Arctic ice pack levels have receded to the second lowest level ever recorded in an ominous sign of global climate change. The Arctic ice pack, or the amount of solid ice that has formed in the Arctic Circle, fluctuates in size with the seasons. The summer low point this year was the second lowest recorded in history, exceeded only by the record low of 2012. Below, you can watch a NASA video of the Arctic ice pack at its minimum extent last year, which was the fourth lowest on record.
Arctic ice is monitored by The National Snow and Ice Data Center in Colorado, who told the Guardian that the ice pack reached a mark of 1.6 million square miles, a record low and vastly less than the averages established between 1970 and 2000. Mark Serreze, director of the Center, said that the new low in Arctic ice confirms a frightening new reality.
“We have reinforced the overall downward trend. There is no evidence of recovery here,” Serreze said. “We’ve always known that the Arctic is going to be the early warning system for climate change. What we’ve seen this year is reinforcing that… It’s a tremendous loss that we’re looking at here.”
Serreze also stated that, given the current trend, he would not be surprised if the Arctic ice pack was completely gone during the summer by the year 2030. This latest aspect of climate change will have far-reaching effects, not only on global weather patterns but also on the realm of international security. The Arctic ice pack, a barometer for climate change worldwide, does not only affect the Arctic itself but the entire world, as pointed out by Michael Mann, a senior climate change scientist at Pennsylvania State University.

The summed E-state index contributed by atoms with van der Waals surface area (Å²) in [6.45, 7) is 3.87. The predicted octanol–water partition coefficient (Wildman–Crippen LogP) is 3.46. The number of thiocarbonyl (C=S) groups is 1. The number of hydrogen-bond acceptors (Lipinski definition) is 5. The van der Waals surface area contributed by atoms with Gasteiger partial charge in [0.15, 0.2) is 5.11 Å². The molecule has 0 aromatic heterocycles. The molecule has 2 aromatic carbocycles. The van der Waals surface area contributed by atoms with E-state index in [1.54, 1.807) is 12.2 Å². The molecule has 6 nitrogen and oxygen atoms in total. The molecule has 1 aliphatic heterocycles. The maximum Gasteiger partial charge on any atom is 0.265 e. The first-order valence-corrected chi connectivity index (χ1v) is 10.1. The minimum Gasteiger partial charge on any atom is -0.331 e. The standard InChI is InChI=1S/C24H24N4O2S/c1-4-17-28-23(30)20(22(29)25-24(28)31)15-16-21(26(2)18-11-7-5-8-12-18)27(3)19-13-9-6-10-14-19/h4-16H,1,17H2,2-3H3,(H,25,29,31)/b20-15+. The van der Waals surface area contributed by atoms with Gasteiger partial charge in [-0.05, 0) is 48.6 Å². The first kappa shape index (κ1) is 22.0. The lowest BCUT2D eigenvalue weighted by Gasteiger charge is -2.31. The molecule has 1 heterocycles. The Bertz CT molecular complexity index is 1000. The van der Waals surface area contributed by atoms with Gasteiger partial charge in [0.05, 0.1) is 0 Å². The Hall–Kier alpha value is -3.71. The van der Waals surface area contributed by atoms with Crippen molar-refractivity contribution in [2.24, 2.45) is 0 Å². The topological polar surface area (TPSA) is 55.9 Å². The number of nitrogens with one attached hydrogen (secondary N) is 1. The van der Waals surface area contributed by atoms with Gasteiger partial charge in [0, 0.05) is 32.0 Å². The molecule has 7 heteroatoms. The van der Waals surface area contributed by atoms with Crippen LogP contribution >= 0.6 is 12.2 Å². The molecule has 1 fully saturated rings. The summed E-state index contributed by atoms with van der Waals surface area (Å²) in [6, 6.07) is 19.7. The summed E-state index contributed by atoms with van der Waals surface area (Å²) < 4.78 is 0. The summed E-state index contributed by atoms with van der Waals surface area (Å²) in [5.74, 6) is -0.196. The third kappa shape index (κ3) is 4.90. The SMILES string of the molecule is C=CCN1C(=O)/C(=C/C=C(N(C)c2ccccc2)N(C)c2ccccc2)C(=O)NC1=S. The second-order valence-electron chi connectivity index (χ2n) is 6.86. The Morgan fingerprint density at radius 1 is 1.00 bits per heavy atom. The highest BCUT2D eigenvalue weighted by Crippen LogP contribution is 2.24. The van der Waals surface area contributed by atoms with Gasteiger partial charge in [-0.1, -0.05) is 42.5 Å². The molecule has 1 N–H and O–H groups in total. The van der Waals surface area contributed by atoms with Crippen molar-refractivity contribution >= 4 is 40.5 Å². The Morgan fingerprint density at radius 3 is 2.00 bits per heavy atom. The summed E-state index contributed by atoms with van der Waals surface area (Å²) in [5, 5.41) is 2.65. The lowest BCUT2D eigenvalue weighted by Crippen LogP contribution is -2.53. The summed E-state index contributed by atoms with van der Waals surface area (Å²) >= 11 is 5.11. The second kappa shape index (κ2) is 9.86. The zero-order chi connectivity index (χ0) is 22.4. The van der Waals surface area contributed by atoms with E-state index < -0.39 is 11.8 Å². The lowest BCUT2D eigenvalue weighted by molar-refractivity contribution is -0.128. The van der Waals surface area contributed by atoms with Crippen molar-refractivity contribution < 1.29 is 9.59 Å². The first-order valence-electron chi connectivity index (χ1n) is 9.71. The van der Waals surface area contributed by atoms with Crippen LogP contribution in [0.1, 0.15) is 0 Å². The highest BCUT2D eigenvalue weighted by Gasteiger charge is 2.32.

“What happens in the Arctic doesn’t stay in the Arctic… it looks increasingly likely that the dramatic decrease in Arctic sea ice is impacting weather in mid-latitudes and may be at least partly responsible for the more dramatic, persistent and damaging weather anomalies we’ve seen so many of in recent years.”
Climate change scientists say that the Arctic ice pack and other large ice formations like those in Antarctica reflect up to 50 percent of the energy they receive back out into space, while open water absorbs most of the heat it receives. The less Arctic and other sea ice there is, in other words, the hotter the world becomes. This increased heat has wide-ranging effects on global weather patterns and sea levels, leading to more frequent and far stronger storm surges.
Along with the arctic ice pack announcement, Phys.org reports that August 2016 has tied July as the hottest on record in modern times. Petteri Taalas, head of the United Nations Meteorological Organization which monitors climate change, discussed the rise in heat levels.
“It is looking likely that 2016 will (be) the hottest year on record, surpassing the incredible temperatures witnessed in 2015,” Taalas said. “We have witnessed a prolonged period of extraordinary heat which is set to become the new norm.”
If true, 2016 will be the hottest year recorded in 137 years of record keeping. The trend appears to be steadily climbing as climate change continues, with the effects reinforcing themselves. For example, the Arctic ice pack is receding due to increased temperatures, but as the ice serves to reflect heat, the recession leads to even higher temperatures, leading to more Arctic ice melt, and so on. The cycle of climate change leads to a more and more rapid expansion of the overall problem.
Climate change scientists have overwhelmingly agreed that global warming and the associated side effects, such as the melting of the Arctic ice pack, are the result of human causes, mainly the burning of fossil fuels and the amount of carbon dioxide and methane in the atmosphere. The United Nations Meteorological Organization has called on world nations to sign a pact made in Paris last year that would require member nations to take steps to combat climate change.
[Featured Image by Justin Sullivan/Getty Images]